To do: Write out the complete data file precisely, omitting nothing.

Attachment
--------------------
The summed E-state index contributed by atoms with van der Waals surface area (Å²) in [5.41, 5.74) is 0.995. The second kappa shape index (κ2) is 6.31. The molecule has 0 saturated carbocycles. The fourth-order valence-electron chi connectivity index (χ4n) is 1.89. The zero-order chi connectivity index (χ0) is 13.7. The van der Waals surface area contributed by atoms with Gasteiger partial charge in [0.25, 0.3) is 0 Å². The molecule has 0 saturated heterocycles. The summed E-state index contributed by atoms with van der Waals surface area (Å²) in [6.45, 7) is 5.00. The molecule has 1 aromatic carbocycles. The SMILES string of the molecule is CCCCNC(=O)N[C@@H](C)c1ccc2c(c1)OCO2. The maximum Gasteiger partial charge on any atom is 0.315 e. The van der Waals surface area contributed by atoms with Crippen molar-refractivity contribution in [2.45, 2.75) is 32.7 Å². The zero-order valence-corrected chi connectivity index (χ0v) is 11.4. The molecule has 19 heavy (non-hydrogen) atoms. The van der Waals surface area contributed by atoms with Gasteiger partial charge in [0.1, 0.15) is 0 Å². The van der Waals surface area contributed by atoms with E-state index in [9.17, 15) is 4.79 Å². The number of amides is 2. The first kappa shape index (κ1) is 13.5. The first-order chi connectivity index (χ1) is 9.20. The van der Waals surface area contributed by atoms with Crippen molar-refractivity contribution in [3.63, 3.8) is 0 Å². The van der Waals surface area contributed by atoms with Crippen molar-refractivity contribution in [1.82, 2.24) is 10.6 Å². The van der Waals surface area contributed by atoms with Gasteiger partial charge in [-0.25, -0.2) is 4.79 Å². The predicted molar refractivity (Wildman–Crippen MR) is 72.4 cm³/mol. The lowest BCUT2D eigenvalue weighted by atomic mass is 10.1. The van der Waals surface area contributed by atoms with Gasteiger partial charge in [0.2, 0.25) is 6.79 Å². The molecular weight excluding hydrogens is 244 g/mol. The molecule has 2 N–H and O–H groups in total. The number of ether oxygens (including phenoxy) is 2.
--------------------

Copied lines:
The summed E-state index contributed by atoms with van der Waals surface area (Å²) in [5.41, 5.74) is 0.995. The second kappa shape index (κ2) is 6.31. The molecule has 0 saturated carbocycles. The fourth-order valence-electron chi connectivity index (χ4n) is 1.89. The zero-order chi connectivity index (χ0) is 13.7. The van der Waals surface area contributed by atoms with Gasteiger partial charge in [0.25, 0.3) is 0 Å². The molecule has 0 saturated heterocycles. The summed E-state index contributed by atoms with van der Waals surface area (Å²) in [6.45, 7) is 5.00. The molecule has 1 aromatic carbocycles. The SMILES string of the molecule is CCCCNC(=O)N[C@@H](C)c1ccc2c(c1)OCO2. The maximum Gasteiger partial charge on any atom is 0.315 e. The van der Waals surface area contributed by atoms with Crippen molar-refractivity contribution in [2.45, 2.75) is 32.7 Å². The zero-order valence-corrected chi connectivity index (χ0v) is 11.4. The molecule has 19 heavy (non-hydrogen) atoms. The van der Waals surface area contributed by atoms with Gasteiger partial charge in [0.1, 0.15) is 0 Å². The van der Waals surface area contributed by atoms with E-state index in [9.17, 15) is 4.79 Å². The number of amides is 2. The first kappa shape index (κ1) is 13.5. The first-order chi connectivity index (χ1) is 9.20. The van der Waals surface area contributed by atoms with Crippen molar-refractivity contribution in [3.63, 3.8) is 0 Å². The van der Waals surface area contributed by atoms with Crippen molar-refractivity contribution in [1.82, 2.24) is 10.6 Å². The van der Waals surface area contributed by atoms with Gasteiger partial charge in [-0.25, -0.2) is 4.79 Å². The predicted molar refractivity (Wildman–Crippen MR) is 72.4 cm³/mol. The lowest BCUT2D eigenvalue weighted by atomic mass is 10.1. The van der Waals surface area contributed by atoms with Gasteiger partial charge in [0.2, 0.25) is 6.79 Å². The molecular weight excluding hydrogens is 244 g/mol. The molecule has 2 N–H and O–H groups in total. The number of ether oxygens (including phenoxy) is 2.